The Ropeadope label, which is rather faintly displayed on Jon Regen’s exciting new singer-songwriter recording, Higher Ground, usually suggests progressive, improvisational, and left of center jazz. This is not to say that Regen doesn’t have the requisite jazz piano chops. He certainly does, but this a piano and keyboard-driven singer-songwriter effort, the kind you’d associate with early Bruce Hornsby (one of Regen’s biggest advocates), with echoes of Randy Newman, and morsels of the late Dr. John and John Hiatt. It’s an uplifting album that was globally recorded. Yes, this was done in several studios in several countries with such high profile guests as Andy Summers of The Police, Benmont Tench of Tom Petty and the Heartbreakers, Chuck Leavell of The Rolling Stones and ABB; and Nick Rhodes of Duran. There are more too, as you’ll see below.
Higher Ground is the follow-up to Regen’s 2015 acclaimed Stop Time. The mixing and engineering for this one must have been challenging given the many submissions from the guesting musicians. Michael Brauer mixed, and Grammy-winner Greg Calbi mastered. The production certainly posed challenges as well with Jamiroquai keyboardist Matt Johnson handling that role. Other notable guest musicians include guitarist George Marinelli (Bonnie Raitt), bassists Larry Klein (Joni Mitchell), \Davey Faragher (Elvis Costello & The Imposters) and Tim Lefebvre (David Bowie, Tedeschi Trucks Band), and drummers Keith Carlock (Steely Dan) and Jerry Marotta (Peter Gabriel). The credits list 34 contributing musicians in all.
Regen spent most of the 80s in a synth-pop mode before becoming a protégé of jazz pianist Kenny Barron and becoming a solo artist who was hard to categorize. His previous album was one with member of Elvis Costello’s Imposters and was produced by Mitchell Froom. Regen put his recording and touring life on hold when he became a parent and this album, in a way, is almost accidental. Regen just played local shows around NYC and immersed himself in his day job as Editor of Keyboard Magazine. He was playing lots of jazz and honing his piano chops. In September of last year Johnson invited Regen to a Jamiroquai gig, that Regen found moving. The two discussed possibilities at the after-party and although Regen, had some initial reservations, they decided on this project.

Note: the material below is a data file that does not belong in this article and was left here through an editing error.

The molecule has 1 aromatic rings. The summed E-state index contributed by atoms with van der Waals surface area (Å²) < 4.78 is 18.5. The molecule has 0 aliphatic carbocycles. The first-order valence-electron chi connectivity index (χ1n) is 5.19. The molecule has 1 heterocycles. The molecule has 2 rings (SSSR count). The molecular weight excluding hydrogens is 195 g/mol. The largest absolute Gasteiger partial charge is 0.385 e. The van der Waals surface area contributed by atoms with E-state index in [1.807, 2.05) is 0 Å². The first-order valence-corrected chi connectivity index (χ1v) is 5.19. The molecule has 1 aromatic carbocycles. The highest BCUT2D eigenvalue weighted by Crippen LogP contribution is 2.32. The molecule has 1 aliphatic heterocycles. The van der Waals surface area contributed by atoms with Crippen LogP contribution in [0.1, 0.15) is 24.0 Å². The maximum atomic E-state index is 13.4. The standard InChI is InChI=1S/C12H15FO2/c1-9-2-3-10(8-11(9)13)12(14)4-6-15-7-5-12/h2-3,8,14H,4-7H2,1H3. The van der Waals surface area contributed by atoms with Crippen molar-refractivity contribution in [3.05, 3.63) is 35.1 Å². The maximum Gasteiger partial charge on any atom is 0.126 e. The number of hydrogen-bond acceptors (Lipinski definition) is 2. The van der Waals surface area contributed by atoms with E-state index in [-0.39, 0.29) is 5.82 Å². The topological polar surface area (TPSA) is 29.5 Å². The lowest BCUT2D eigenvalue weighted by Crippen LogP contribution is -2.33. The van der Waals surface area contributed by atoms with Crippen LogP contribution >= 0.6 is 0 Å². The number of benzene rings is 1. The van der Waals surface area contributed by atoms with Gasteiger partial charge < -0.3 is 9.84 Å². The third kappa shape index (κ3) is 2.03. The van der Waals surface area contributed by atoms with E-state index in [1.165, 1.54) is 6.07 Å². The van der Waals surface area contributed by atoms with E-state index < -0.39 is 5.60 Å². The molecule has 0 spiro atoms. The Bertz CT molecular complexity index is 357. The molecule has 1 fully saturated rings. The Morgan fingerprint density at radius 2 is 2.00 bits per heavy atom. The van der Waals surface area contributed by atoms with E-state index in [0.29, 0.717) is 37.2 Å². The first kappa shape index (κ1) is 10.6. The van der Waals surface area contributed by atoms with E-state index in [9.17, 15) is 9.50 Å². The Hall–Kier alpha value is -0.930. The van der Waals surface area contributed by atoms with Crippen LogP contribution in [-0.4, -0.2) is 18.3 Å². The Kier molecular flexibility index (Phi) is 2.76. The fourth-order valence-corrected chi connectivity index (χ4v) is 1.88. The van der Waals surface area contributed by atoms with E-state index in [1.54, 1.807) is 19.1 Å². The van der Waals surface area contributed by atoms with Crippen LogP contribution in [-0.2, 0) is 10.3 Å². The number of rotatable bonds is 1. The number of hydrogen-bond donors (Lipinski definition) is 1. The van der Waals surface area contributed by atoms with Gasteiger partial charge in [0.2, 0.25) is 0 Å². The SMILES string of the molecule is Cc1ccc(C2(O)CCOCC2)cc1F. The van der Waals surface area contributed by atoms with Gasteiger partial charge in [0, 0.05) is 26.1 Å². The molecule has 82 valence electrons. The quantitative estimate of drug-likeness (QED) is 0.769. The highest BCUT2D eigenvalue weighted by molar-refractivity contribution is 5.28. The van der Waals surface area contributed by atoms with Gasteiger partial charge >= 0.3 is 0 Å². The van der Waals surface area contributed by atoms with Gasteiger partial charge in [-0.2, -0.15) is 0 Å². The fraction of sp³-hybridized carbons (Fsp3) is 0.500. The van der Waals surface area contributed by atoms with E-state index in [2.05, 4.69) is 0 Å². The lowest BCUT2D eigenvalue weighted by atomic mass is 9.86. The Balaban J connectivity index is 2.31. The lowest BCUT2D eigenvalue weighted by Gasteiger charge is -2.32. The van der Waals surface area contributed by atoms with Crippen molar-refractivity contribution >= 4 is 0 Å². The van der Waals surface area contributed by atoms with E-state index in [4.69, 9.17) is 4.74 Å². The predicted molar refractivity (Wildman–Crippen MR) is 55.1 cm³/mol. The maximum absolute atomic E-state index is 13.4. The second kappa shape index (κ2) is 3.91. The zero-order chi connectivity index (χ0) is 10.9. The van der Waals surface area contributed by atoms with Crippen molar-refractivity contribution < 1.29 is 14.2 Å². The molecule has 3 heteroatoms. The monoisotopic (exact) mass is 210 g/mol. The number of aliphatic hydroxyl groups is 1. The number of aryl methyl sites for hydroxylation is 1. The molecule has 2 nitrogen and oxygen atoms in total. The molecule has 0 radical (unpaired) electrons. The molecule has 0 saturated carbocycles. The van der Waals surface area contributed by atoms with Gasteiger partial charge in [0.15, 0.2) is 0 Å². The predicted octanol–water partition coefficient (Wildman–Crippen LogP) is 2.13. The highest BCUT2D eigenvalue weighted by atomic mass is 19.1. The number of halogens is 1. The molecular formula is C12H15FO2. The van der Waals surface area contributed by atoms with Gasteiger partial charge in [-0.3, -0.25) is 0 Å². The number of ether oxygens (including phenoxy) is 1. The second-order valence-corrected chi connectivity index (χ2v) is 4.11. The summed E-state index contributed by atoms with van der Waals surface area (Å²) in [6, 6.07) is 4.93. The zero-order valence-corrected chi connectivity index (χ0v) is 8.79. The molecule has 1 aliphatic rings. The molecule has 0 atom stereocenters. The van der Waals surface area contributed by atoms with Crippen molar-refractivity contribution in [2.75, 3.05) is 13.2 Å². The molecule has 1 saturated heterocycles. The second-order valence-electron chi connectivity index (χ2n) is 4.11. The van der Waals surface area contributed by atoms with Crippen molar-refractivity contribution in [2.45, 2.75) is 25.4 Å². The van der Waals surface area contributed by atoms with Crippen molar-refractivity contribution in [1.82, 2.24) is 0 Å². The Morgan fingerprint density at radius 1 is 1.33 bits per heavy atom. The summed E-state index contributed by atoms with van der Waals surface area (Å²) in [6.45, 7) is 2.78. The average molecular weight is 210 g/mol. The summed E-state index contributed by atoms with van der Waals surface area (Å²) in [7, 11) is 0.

They wrote the opening song “Wide Awake” as a test with Regen in New York and Johnson in London. Johnson says, “When he sent me his idea, I was struck by the rich quality of his voice. As the track progressed, I learned that Jon could also play great jazz piano. For me, this album shows off all the best in Jon – great songs, great piano and a truly distinctive voice.” Regen says, “I wrote the lyrics while my son watched Sesame Street and recorded piano and vocals in my apartment while he napped. Before we knew it, the project was materializing before our eyes.” The fearless Regen then began to recruit the guests.
The bright, optimistic ”Wide Awake” serves as a good introduction to Regen’s genre-defying style as he mixes funk, R&B, jazz and pop in a captivating love song. The title track is a warm ballad to hi son. “Hole in my Heart” features a triple-tracked piano solo that evokes early Bowie and later Hornsby. A clear standout, released as a single like “Wide Awake” is the socially conscious “Who Cares If Everybody Else Knows.” Johnson claims it took Regen out of his comfort zone musically. Regen comments, “This one started as a riff on my Wurlitzer electric piano, as an almost gut reaction to an NPR Tiny Desk Concert I was the late hip hop artist Mac Miller. As the song revealed itself, I realized I was a writing about the truly bizarre world we live in today, where money trumps everything. Then Nick Rhodes added his signature synth magic on top, turning it into the most surprising song on my new album.” Another one on the darker side is “Before.”
The lyrics are a key element of the album as is Regen’s piano work. The NOLA-inflected “Every Night” has echoes of Dr. John and “East Side Blues” has Regen’s piano set against the street noises of NYC. Another clear standout is “Last to Go,” the last song he wrote for the album, a summation of his personal life’s highlights and pitfalls with the guiding light being his wife. Benmont Tench’s organ solo was recorded at Froom’s studio in L.A. and becomes a finishing touch of sorts to the album
This is a well-balanced album musically and lyrically. Overall, the optimism triumphs over a couple of dark songs. This one has it all – solid songs, great playing, some provocative lyrics, and Regen’s eminently listenable vocals too.